A prominent climate change denier and researcher quietly took more than $1.2 million in payouts from the energy industry, including the Koch brothers and other oil lobbyists, for the past 14 years, newly released documents have shown.
Decades of mass incarceration have proven to be a costly and ineffective strategy to reduce crime, a groundbreaking report found.
"Obama's decision to challenge international tax avoidance is laudable, but his execution leaves a lot to be desired."
A contentious surveillance provision of the Patriot Act, which allows law enforcement to conduct searches while delaying informing the suspect, is broadly used, but almost never in terrorism cases—despite Justice Department officials arguments to the contrary, according to an analysis by the Electronic Frontier Foundation (EFF).
As the number of U.S. cities criminalizing sharing food with the homeless continues to rise as a result of burdensome requirements on food pantries and individuals, rights groups are condemning the cities for their focus on punishment over solutions.
Octavius Burks has been locked in jail for three years. He has not been charged. He is still waiting for an attorney. He is still waiting to find out why this is happening to him—for the third time in as many years. Several other people in the same jail, caged indefinitely, are wondering the same thing.
As Occupy Wall Street marked its third anniversary on Wednesday, one offshoot group, Rolling Jubilee, made a historic achievement as the collective bought and abolished nearly $4 million in debt owed by thousands of students.
Texas will soon consider introducing social studies textbooks into schools that contain "serious distortions of history and contemporary issues," according to the Texas Freedom Network, a nonprofit watchdog group in Austin.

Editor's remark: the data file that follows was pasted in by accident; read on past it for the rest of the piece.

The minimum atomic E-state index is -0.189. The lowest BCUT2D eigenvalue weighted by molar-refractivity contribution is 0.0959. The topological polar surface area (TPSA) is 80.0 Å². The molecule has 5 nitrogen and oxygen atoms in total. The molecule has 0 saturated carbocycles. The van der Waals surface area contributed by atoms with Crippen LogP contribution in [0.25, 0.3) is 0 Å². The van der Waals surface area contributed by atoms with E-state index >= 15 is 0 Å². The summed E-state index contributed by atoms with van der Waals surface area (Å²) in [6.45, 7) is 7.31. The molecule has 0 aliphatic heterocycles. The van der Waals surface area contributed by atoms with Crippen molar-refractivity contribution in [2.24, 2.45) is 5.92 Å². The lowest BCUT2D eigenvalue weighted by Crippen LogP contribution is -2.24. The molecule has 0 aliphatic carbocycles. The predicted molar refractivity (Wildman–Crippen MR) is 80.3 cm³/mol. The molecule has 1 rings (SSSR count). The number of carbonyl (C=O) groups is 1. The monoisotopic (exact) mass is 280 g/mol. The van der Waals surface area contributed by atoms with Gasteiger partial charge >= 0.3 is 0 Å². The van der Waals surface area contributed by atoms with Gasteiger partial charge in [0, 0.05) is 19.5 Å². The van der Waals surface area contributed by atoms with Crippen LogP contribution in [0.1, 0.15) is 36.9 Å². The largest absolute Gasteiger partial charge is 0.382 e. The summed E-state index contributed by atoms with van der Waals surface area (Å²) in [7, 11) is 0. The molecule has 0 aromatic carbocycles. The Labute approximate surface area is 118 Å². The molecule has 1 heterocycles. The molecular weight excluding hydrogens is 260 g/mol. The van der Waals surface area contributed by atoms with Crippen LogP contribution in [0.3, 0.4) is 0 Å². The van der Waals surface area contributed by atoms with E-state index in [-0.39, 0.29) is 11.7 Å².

A former Los Angeles Times national security journalist routinely sent drafts of his articles to CIA press handlers for input and revision, the Intercept revealed on Friday.
Lawyers for the ACLU on Tuesday presented arguments before a federal court as they challenged the U.S. government's claimed authority to bulk collect and search America's cell phone data, which the group argues is unconstitutional and exceeds Congressional authority provided by the Patriot Act.
A decade of records from four U.S. appeals courts and one bankruptcy court were lost earlier this month when the Public Access to Court Electronic Records (PACER) quietly deleted a massive amount of data that was "incompatible" with an impending upgrade.
Former Iowa State Senator Kent Sorenson on Wednesday pleaded guilty to federal charges stemming from his switch of support for Rep. Michelle Bachmann (R-Minnesota), whose state campaign he led in 2011, to Rep. Ron Paul (R-Texas) in the 2012 caucuses.
The National Security Agency has for years been giving hundreds of billions of telecommunications records about foreigners and U.S. citizens to dozens of government bureaus, the Intercept reported on Monday.
While wages have declined across all sectors in the years following the financial crash of 2008, low-paid workers have been hit the hardest, the National Employment Law Project (NELP) reported this week.
Last week, after days of violent police rampages in Ferguson, Missouri, Senate Armed Services Committee Chairman Carl Levin (D-Michigan) said the Senate will "review" the Defense Department program that gives military weapons and equipment to civilian police departments for free.
Gender disparities in White House salaries have persisted all throughout President Barack Obama's two terms in office, according to recent data.
In a victory for fracking opponents, towns in New York today won the right to ban oil and gas production operations from their communities. The ruling may have widespread effects on the drilling industry as towns continue to file moratoriums on the environmentally harmful process.